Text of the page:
Death to the spoiler that tramples his shrine !

And on the pontiff youth their arms they flung;
And round and round with fierce embracements clung ;
Their writhing hands were twisted in his locks;
Headless he sank: but woods and glades and rocks
Told back the voice of his last agony-
“ Eurydice! ah, poor Eurydice !"
The last, the only sounds his tongue had shaped
Still quiver'd on the lip, when life escaped ;
The stream that his disparted visage rollid
Along its ruddy tides the echo told,
And all the wild roar died along the steep:
And those, who wreak'd the vengeance, paused to weep.
A troubled, gloomy, sad, repentant air,
The mien of jealous, erring, fond despair-
Forgiveness melting in the gall of hate,
And wrath to love relenting when too late
Such thoughts were painted in each face: and all
Moved silent back to a maim'd funeral:
Gathering the scatter'a limbs beneath a mound
Of heapy earth, and strewing roses round.
The forest closed upon their toil, and night
Press'd heavy on my intercepted sight;
An interval, as if in death I lay,
And motion, sense, and thought had past away.
Till snatch'd afar, as in a trance, I sank
In torrent-eaten caverns, drear and dank,
Where meteors darting their phosphoric ray
Gleam'd through sparr'd vaults to light my downward way;
And consciously I pass'd that brassy door,
And felt my footsteps on the jasper floor.
The walls then melted like a mist away,
The spangled heavens dissolved in purple day:
And there were lawns of greenness, and far gleams
Of golden fruitage and of amber streams :
And childhood groupes and many an arm-link'd pair.
And one of roseate cheek and sunny hair,
With starr'd and azured vestments, lean’d her head
O'er a wan youth, who waked as from the dead,
Drew life and love like sunlight at his'eyes,
And held his breath in speechless ecstasies,
Then dove-like murmur’d, while delight grew pain,
“ Eurydice! thou then art mine again!”

OLEN.

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NARRATIVE OF À VOYAGE FROM NEW SOUTH WALES. I EMBARKED for England on the From this time to the 17th March 4th of February, 1824, and sailed the weather was generally wét and from the heads of Port Jackson with windy, and the vessel being very à south-east wind, which continued deeply, laden and uneasy, shipped more or less foul till the evening of the salt water almost constantly ; 80 the 12th, when it came round to the that we were imprisoned in our canorth-west.'

bins, which were necessarily darkened. On the two following days we saw This was the worst of doubling Cape flying-fish, though our latitude on Horn; for on the 28th March, the the last of them was 37° 22', which day on which we actually passed the is a higher southern parallel than longitude of it, and left the Pacific this tropical animal was perhaps ever for the Atlantic ocean, the weather seen in before. We had the wind was fine, and the ship steady; and now from the southward, and next the next day the sen was calm and from the westward, as it prevails in the sky beautiful, with Staten Island these latitudes at this season, and as in sight twelve leagues to the north, we wished it to be for the purpose looking even green. So was it fine of making an eastern passage home weather for the three following days, round Cape Horn. But the wind but on the last of these the wind came being right aft, with a heavy sea, foul. caused a great rolling of the ship. On the day we doubled Cape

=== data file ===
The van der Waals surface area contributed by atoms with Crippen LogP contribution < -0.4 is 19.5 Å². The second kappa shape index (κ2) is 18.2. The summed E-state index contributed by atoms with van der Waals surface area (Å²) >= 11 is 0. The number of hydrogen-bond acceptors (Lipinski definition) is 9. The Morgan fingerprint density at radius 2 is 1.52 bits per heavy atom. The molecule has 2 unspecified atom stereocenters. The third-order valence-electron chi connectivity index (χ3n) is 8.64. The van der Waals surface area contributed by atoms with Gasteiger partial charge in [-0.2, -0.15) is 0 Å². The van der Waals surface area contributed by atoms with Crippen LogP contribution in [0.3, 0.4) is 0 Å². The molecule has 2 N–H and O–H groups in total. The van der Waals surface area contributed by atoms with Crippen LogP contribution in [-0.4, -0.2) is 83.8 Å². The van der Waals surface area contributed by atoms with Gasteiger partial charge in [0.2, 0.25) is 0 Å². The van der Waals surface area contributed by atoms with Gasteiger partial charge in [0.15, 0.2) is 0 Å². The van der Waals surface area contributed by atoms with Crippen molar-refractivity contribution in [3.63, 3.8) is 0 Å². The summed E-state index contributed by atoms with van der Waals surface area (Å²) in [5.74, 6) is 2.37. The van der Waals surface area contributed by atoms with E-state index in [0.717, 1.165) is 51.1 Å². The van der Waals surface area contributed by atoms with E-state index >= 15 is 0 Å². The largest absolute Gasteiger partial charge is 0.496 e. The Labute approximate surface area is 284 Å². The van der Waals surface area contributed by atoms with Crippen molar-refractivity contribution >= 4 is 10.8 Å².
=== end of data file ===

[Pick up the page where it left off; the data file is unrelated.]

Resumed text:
On the 18th Capt. Cook's Strait Horn, we met a ship about five miles between the two islands of New Zea- off: the thermometer at this time land was in sight, and we passed stood at 44°, being the lowest fall on Cape Farewell in the course of the the voyage. day, and were at night off the Bro On the 25th came heavy rain with thers. It was calm in the night, à squally night, and the sea being and the strait being so narrow that against the wind caused a great rollwe could see the land on both sides, ing and pitching of the ship. Bo the the sea was smooth and the ship deck was generally wet and our casteady in the day. The land we saw bin dark again till the 4th day of consisted of barren hills or sand. We April, when the dead lights were reobserved no signs of inhabitancy. moved for good; and the worst of These are not the fertile parts of our passage was over. New Zealand. The mountains were This week we made two Thurseven topt with sand, which we at dayg-in order to accommodate our first took for snow.

reckoning to that of this hemisphere, - The next day Entry Island was in having gained a revolution of the sight, and we passed through the earth, by going back to the sun strait ; and on the following day, we round the world—two first days of left New Zealand ont of sight. Hav- April ; so that this being Teap-year, ing cleared the land, the sea ran I shall have lived 367 days in one high, and the ship's rolling became year, a thing which few people can heavy again.